Jules Feiffer play is next World’s End Theatre play reading
World’s End Theatre continues its series of “20th century classic” play readings with a performance of Jules Feiffer’s Little Murders Saturday, Feb. 25 at 8 p.m. at the Philipstown.info space at 69 Main Street. The play is set in of the late 60s; a city in urban decay, rife with muggings, unsolved sniper shootings, strikes, power outages and obscene phone callers.
The plot concerns Patsy Newquist, a successful 27-year-old New York City interior decorator who brings her photographer fiancé home to meet her dysfunctional family in their Upper West Side apartment. Patsy is the pride of her family, exuberant, and optimistic: one who, as Feiffer writes, “finds all dreams attainable if one just has the get up and go.” Patsy is a winner in every aspect except in her love life. After a string of failed relationships, she is determined to make this one work. Alfred, however, is the exact opposite. He’s an apathist, [sic] a passive guy who navigates the fear and paranoia in his life by tuning out. Patsy’s family wants her to get married, but doesn’t want her to settle. It’s a crazy concoction of quirky characters trying to survive an increasing chaotic world bearing down on them.
Director Andre Herzogovitch recalls seeing the film version of Little Murders on cable television “maybe 7 or 8 years ago and being blown away by it. What attracted me was its familiarity, its messiness, its cacophony and uncomfortable silence, paranoia, isolation, and moments of tenderness. All the ingredients that made up life in the city that I remember growing up in during the 70s – – and I felt devastated. Feiffer really nailed the workings of a dysfunctional family: the competition, resentment and miscommunication; the avoidance of painful situations. One of the major themes in the play is fear and how it overwhelms each character in different ways. What lengths do we go to protect ourselves from real and imagined threats. What makes the angst bearable is the desperate, eccentric characters throughout, and the sympathy and humor Feiffer gives them.”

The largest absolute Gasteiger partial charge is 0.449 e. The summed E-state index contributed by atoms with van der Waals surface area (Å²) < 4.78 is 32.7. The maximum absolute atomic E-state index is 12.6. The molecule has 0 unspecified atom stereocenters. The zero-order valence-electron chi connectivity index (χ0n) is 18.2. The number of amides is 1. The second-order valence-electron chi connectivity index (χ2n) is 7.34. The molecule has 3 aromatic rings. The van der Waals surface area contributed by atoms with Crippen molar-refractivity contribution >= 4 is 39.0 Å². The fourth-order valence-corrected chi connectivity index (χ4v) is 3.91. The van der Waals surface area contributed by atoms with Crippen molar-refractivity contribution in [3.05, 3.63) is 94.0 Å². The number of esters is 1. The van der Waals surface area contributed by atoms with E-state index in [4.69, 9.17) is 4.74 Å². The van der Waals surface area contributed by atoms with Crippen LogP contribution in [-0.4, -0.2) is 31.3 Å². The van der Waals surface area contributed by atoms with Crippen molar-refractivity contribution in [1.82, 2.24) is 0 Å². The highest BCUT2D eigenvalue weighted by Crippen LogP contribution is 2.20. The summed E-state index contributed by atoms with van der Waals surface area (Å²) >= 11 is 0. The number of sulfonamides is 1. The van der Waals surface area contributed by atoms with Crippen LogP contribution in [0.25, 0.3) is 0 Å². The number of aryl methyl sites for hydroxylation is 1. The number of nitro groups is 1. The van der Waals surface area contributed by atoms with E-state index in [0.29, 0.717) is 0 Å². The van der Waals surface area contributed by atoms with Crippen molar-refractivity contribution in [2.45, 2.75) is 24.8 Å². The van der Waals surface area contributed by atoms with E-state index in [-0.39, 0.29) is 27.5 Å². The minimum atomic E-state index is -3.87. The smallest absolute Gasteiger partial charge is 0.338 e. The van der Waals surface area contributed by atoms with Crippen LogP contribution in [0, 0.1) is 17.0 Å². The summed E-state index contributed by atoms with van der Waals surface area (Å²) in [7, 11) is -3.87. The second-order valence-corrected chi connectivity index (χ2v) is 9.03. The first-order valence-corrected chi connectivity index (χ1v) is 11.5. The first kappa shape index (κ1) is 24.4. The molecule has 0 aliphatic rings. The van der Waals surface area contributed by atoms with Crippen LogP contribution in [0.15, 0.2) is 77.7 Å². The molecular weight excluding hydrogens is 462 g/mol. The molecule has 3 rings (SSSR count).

Herzegovitch calls Little Murders “a satire on American society that I think is still relevant today, especially in post 9/11 America. The color- coded alerts. The literal incorporation of a surveillance society. The casual acceptance of violence as a means of problem solving. The gradual surrender of cherished civil protections for a false sense of security. The knowledge we all have about it, yet like many of the characters in the play, we feel overwhelmed by the enormity of it. If the audience comes away with anything, hopefully it’s a laugh at the mess we are all in.”
Admission is free, but seating is limited and reservations are highly recommended. Previous readings in the series have played to full houses. To reserve, call 845-809-5584.
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